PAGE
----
Is the requirement for entitlement to tax exemption under Article 138(1) of [the VAT] Directive ... fulfilled and is the exception under the second paragraph of Article 139(1) of the directive not applicable in circumstances such as those in the main proceedings, in which it was established that the person acquiring the goods was recorded as not having the status of a ‘person registered for VAT purposes’ in [the VIES database] after the actual supply had taken place, [or it is apparent from the information gathered by the Bulgarian tax authorities that the status of “person no longer registered for VAT purposes” was recorded belatedly] but the applicant claims that it acted with due diligence by carrying out searches for information in that database which are, however, not documented?

(2)

Are the principles of fiscal neutrality, proportionality and protection of legitimate expectations infringed by administrative practice and case-law under which it is for the vendor — the consignor under the transport contract — to establish whether the signature of the person acquiring the goods is authentic and whether it is the signature of a person representing the acquiring company, one of its employees in a corresponding position or an authorised person?

(3)

In a case such as that which gave rise to the main proceedings, does Article 138(1) of [the VAT] Directive ... have direct effect, and can the national court directly apply the provision?’

Consideration of the questions referred

Admissibility

17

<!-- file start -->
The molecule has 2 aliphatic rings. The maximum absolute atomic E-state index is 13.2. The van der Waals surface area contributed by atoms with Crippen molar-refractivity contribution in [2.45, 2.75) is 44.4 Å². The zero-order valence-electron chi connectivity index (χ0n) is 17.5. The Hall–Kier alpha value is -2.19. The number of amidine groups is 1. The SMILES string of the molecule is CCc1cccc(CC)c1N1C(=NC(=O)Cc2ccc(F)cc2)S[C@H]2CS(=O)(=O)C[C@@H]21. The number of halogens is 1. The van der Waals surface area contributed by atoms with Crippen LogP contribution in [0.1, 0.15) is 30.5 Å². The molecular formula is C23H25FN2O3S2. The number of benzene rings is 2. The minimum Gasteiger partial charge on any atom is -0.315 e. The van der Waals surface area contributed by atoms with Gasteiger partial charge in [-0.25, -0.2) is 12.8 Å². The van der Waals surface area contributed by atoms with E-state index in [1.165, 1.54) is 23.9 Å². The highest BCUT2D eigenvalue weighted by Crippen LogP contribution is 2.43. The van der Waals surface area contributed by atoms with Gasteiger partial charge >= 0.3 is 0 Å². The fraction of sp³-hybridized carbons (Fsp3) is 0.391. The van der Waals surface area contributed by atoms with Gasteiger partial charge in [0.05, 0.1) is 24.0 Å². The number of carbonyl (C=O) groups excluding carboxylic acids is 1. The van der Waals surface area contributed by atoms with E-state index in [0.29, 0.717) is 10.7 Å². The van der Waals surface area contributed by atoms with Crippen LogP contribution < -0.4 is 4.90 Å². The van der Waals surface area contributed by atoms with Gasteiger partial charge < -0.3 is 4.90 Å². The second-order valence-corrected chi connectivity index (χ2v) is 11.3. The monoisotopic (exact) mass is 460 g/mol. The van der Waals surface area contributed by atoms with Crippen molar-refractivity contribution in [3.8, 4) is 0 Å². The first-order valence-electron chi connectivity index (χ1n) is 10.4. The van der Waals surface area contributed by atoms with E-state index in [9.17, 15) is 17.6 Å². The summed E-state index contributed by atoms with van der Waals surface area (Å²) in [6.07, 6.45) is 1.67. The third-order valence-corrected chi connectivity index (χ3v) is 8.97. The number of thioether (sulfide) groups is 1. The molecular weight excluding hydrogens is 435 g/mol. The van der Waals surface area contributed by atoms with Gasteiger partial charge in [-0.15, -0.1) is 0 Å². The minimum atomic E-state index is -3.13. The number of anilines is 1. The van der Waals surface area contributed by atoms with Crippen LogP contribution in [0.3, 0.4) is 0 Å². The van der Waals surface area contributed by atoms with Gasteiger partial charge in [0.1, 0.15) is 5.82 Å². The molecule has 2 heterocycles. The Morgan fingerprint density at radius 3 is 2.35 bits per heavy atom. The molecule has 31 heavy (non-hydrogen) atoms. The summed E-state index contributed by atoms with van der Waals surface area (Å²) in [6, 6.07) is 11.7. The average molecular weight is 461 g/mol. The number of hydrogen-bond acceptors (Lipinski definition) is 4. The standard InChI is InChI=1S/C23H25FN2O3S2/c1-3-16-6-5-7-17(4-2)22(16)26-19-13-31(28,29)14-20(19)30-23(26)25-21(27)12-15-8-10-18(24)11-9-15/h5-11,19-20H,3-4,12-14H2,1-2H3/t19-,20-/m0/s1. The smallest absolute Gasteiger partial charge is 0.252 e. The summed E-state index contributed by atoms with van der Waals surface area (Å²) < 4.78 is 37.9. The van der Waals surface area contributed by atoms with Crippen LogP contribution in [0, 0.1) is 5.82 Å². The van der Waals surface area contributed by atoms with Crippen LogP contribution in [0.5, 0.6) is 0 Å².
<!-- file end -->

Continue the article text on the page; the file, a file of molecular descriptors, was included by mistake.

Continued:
The Direktor casts doubt on the admissibility of the request for a preliminary ruling, claiming that the referring court presented the facts of the main proceedings inaccurately. According to the Direktor, the referring court incorrectly considered it to be proved that the goods were transported to Greece and delivered to Evangelos gaitadzis.

18

In that regard, it must be observed, first, that the referring court merely informed the Court of the documents Traum submitted in order to prove that there had been an intra-Community supply of goods, without itself stating that the goods were actually transported to Greece or delivered to the purchaser and, secondly, that the questions referred to the Court concern, on the contrary, the evidentiary requirements to which the Member States may subject the VAT exemption in respect of an intra-Community supply of goods.

19

Moreover, it is settled case-law that, in connection with the procedure provided for in Article 267 TFEU, which is based on a clear separation of functions between the national courts and the Court of Justice, the latter is empowered only to give rulings on the interpretation or the validity of a EU law provision on the basis of the facts which the national court puts before it (see judgments in WWF and Others, C‑435/97, EU:C:1999:418, paragraph 31, and Endress, C‑209/12, EU:C:2013:864, paragraph 19 and the case-law cited). As regards, specifically, the alleged omissions and factual errors in the order for reference, it is sufficient to note that it is not for the Court of Justice but for the national court to ascertain the facts which have given rise to the dispute and to establish the consequences which they have for the judgment which it is required to deliver (judgment in PreussenElektra, C‑379/98, EU:C:2001:160, paragraph 40).

20

The request for a preliminary ruling is therefore admissible.